“Millennials don’t know the meaning of hard work”
We have all heard it before. Whether it was in high school, University or a part-time job you absolutely hated, you have most definitely been called an internet obsessed, lazy millennial.
We have more advantages and opportunities than any other generation, so what’s our excuse for not changing the world? If we aren’t protesting for the end of sexism, racism and world poverty then are we not just ungrateful brats? Will we ever feel successful if we are constantly being told we have it too easy?
Well, the answer is yes. Yes, we can be successful and more importantly, we need to start celebrating our success.
First, however, the age-old definition of hard work being painful, tedious and unenjoyable needs to stop being enforced. Our definition of hard work is spending twelve hours typing a 10,000 word dissertation, working an unpaid internship or applying for countless graduate jobs.
Our definition of hard work may seem useless, impractical and even unrealistic to the older generations. But we are the ones changing the workplace dynamic to be more diverse in race, gender and age. Our version of hard work is different, because the world is rapidly changing.
Yet, changing the politics of the workplace has its costs. We set ourselves career goals, work to physical exhaustion and then punish ourselves for not working hard enough. But what exactly constitutes as “working hard enough”?
For many students, we only feel satisfied after pulling several all-nighters in the library so that we are so tired we can barely stay awake in the exam. Even then, we walk out of our exam feeling like a failure because we couldn’t memorise impossible amounts of information in three hours. So we study harder, sleep less, eat irregularly and push ourselves to breaking point – and they wonder why our mental health is deteriorating so rapidly.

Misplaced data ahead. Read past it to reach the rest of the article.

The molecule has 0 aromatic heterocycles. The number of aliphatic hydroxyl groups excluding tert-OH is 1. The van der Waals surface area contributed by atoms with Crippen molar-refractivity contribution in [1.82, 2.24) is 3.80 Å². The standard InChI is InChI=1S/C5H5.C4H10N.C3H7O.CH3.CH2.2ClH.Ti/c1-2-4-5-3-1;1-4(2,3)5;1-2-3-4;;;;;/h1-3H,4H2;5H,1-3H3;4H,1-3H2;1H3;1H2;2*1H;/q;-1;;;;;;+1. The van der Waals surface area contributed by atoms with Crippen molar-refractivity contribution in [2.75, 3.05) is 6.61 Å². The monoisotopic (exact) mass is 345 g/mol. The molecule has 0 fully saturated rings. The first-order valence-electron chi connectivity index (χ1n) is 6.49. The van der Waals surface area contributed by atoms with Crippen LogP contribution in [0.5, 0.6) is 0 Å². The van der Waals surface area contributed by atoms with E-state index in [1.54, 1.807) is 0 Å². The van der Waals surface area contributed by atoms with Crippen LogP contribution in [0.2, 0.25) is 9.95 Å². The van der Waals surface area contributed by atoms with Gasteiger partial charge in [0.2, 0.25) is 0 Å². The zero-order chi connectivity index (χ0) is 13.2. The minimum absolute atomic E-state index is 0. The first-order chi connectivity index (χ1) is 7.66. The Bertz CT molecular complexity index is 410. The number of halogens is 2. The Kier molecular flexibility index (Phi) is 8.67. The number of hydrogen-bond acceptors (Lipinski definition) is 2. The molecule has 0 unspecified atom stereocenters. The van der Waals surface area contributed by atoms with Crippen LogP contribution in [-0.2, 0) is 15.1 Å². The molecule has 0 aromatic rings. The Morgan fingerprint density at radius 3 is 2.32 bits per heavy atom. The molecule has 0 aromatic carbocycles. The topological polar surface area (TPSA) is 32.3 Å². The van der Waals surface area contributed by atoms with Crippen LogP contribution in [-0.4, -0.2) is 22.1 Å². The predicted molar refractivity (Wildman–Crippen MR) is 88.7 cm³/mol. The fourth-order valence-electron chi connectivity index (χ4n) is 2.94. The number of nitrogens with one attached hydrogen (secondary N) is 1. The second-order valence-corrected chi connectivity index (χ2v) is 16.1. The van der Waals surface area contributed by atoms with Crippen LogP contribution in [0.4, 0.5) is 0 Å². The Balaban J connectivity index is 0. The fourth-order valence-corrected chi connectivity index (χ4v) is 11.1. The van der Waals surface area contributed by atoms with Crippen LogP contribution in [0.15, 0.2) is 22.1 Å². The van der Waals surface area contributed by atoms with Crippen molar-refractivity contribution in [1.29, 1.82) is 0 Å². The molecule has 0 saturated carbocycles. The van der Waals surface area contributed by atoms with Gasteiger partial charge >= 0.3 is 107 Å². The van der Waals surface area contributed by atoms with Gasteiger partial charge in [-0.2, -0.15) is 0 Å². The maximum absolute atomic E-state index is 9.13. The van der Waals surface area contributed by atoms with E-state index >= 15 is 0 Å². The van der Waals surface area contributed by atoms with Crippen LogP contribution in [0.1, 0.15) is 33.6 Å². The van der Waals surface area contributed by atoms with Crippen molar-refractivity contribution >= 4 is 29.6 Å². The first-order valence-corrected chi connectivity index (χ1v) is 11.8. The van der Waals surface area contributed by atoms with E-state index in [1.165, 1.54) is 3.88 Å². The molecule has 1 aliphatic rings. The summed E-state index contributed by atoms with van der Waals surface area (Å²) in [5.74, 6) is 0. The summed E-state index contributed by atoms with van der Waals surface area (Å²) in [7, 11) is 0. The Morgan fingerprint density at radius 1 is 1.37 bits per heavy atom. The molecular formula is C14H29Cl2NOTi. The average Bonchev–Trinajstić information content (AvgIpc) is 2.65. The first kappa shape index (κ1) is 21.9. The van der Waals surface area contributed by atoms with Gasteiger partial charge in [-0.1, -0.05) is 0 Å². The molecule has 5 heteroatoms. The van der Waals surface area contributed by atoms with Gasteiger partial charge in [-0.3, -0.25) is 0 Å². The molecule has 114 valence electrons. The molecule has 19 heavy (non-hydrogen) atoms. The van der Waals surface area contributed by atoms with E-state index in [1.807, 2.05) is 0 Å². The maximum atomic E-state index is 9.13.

Let me ask you another question – have you ever been told to celebrate your success? In fact, do you even know what “success” means to you? In the workplace, it might be getting a promotion and at University it may be getting a 2:1 at the end of your degree.
Although, when you achieve these goals, there is only one thought in the back of your mind – could you have done better? Maybe it’s getting an even better job, promotion, whatever. And maybe it’s wishing you had a first instead of a 2:1. So where does it end?
When our parents, bosses, uncles, grandmothers and everyone older than the age of forty – tells us that “we don’t know the meaning of hard work.” Actually, they should be saying “you don’t know the meaning of success” - because we don’t. We are taught to strive for more, achieve the impossible, take advantage of our opportunities and become the most successful generation there has ever been.
We are achieving milestones in history –and it’s time to start celebrating them.
Author: George Arkley